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It was an early Saturday morning, and I was excited because I was going on a long-anticipated visit to the Chaco Culture Historical Park, about three hours away from Albuquerque, New Mexico. The night before I had packed my VW Bug with necessities for an overnight camping trip, so in the morning I was on my way west to Chaco by daybreak. I arrived at the Chaco Visitors Center in late morning, checked in with the chief ranger and parked at the parking lot for overnight hikers. I spent a couple of hours going through some of the many rooms of Casa Bonita and then followed the trail to the Kiva or ceremonial area.

Casa Bonita is, by far, the largest complex in the valley, and I planned to spend some time at an area on the mesa right over those ruins.

I followed an ancient trail up to the edge of the mesa right over Casa Bonita. On the way I passed through a field of marine fossils which looked like great stone marine boa constrictors and other sea creatures. This area testified to a time when the entire Colorado Plateau was at the bottom of an ancient inland sea.

I found a big sandstone boulder to sit on and my imagination took me to the men and women, who had lived, worshiped, worked, and dreamed here over a thousand years ago.

I let my imagination run freely. I wondered who had decided to build this place. What was that person like? Was that person a priest or shaman? How could that person convince people to donate sweat and pain to build a place that it would take 300 years to build and no one alive at its inception would ever see it completed? They would need logs from the Chaska forest over a hundred miles away for the beams to hold up the roofs of the Kivas. Probably they had felled the trees, stripped the bark with stone tools and then let them dry so they would be lighter to carry to Chaco. They would need millions of stones to build walls and these stones needed to be flat and shaped like bricks, so the walls would stand for centuries.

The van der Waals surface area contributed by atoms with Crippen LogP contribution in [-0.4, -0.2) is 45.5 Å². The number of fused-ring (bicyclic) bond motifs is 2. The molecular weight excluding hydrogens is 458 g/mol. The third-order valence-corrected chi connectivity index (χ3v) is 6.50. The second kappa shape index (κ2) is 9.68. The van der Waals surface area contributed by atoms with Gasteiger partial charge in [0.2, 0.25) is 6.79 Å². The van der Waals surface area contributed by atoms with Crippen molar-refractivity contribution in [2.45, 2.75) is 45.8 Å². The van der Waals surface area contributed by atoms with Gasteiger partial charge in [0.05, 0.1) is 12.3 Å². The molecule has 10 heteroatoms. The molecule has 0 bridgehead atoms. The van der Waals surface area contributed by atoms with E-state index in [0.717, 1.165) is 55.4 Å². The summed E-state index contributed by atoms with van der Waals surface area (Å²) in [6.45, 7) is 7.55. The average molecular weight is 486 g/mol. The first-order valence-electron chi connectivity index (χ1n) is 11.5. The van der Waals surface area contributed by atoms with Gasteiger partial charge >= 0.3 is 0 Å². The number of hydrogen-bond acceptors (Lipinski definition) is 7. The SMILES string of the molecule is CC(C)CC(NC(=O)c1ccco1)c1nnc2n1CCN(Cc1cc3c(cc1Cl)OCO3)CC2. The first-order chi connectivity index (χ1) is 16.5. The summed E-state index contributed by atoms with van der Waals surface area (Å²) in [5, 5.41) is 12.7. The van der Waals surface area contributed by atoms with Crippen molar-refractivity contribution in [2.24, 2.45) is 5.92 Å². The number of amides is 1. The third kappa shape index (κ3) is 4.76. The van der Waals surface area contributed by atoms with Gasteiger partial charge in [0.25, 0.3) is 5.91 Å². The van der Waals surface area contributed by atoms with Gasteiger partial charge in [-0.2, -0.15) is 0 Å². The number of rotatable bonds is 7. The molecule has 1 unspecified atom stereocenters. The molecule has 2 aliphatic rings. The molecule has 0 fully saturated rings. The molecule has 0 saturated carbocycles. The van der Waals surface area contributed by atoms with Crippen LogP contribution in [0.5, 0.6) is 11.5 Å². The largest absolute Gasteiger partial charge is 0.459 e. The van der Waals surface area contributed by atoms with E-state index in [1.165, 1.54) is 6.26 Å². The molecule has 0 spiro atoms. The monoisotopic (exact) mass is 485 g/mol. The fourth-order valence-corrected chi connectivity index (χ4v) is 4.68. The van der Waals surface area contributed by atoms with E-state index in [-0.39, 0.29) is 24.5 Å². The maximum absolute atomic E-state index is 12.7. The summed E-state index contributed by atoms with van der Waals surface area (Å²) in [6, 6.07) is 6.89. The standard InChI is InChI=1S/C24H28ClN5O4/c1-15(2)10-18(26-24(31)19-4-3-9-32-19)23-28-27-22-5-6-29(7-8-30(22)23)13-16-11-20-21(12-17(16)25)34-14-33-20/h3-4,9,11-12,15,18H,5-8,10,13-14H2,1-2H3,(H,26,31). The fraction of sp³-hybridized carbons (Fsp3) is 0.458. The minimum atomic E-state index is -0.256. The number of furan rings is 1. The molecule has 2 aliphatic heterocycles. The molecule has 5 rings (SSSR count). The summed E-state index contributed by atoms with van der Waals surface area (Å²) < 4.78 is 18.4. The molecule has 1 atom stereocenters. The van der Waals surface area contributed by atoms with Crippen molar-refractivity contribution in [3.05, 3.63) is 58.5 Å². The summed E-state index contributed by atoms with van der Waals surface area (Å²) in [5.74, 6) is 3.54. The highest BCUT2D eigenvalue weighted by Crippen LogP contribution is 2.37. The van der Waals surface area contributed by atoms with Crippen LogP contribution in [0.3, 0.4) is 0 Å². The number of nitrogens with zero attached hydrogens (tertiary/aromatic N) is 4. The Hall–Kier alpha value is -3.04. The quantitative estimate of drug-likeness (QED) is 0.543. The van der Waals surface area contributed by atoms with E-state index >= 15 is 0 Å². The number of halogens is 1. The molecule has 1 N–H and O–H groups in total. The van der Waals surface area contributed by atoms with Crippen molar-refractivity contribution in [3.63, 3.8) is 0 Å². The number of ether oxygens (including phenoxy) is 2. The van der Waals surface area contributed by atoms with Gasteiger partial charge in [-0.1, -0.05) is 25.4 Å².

Who watched and plotted the stars and planets so that the builders could locate the kivas in a straight line north to south leading to various temple complexes some sixty miles away? The walls are arrow straight and the stonemasons who built them were true artists. They did all this without modern tools and cement.

Who drew the plans? What about the blueprints? Who supervised the whole operation? How did they reward and punish those who contributed more or who did less? Who supervised and coordinated the work? How were the workers fed? I had so many questions, but then I realized that I was hungry, and it was time to have some food and visit the Pueblo Alto temple complex to the north.

Pueblo Alto is smaller than Casa Bonita, but I spent several hours exploring its buildings and Kivas. I then took the ancient road back toward my observation and meditating place above Casita Bonita. The road was nearly a modern one lane wide and I visualized several pilgrims walking abreast in a procession going to some special event in the Chaco Valley. I got to my observation place and found a comfortable place to sit and relax as I watched clouds form on the southern horizon.

It was so quiet up there, yet the silence built up so that I could almost feel ancient people all around me, watching me and reaching out to me. As night approached millions of stars came out on what became a beautiful high desert night. Soon the moon crept up on the horizon and began to light the whole world. I felt as close to nature and nature’s Creator as I did to the spirits of those primal people around me. Time went by and occasionally I heard some creature stirring, but they seemed like friendly visitors who would do me no harm.

I don’t think I slept. There was too much happening for me to miss any of what I was experiencing and feeling. The dawn was soon coming, but everything around me seemed to be converging. Nature seemed most prominent with the millions of stars, the moon and those fossils merging with the rest of this world including these ageless people as they built what they felt was a more beautiful world. What joy for me, an ordinary human being, to be able to share in all of this, the fruits of creation!

In the morning I left Chaco, but I knew I would never be the same.

Paul Carpenter

Paul Carpenter was born in Colorado and lived there until he entered the military service at the end of World War II.

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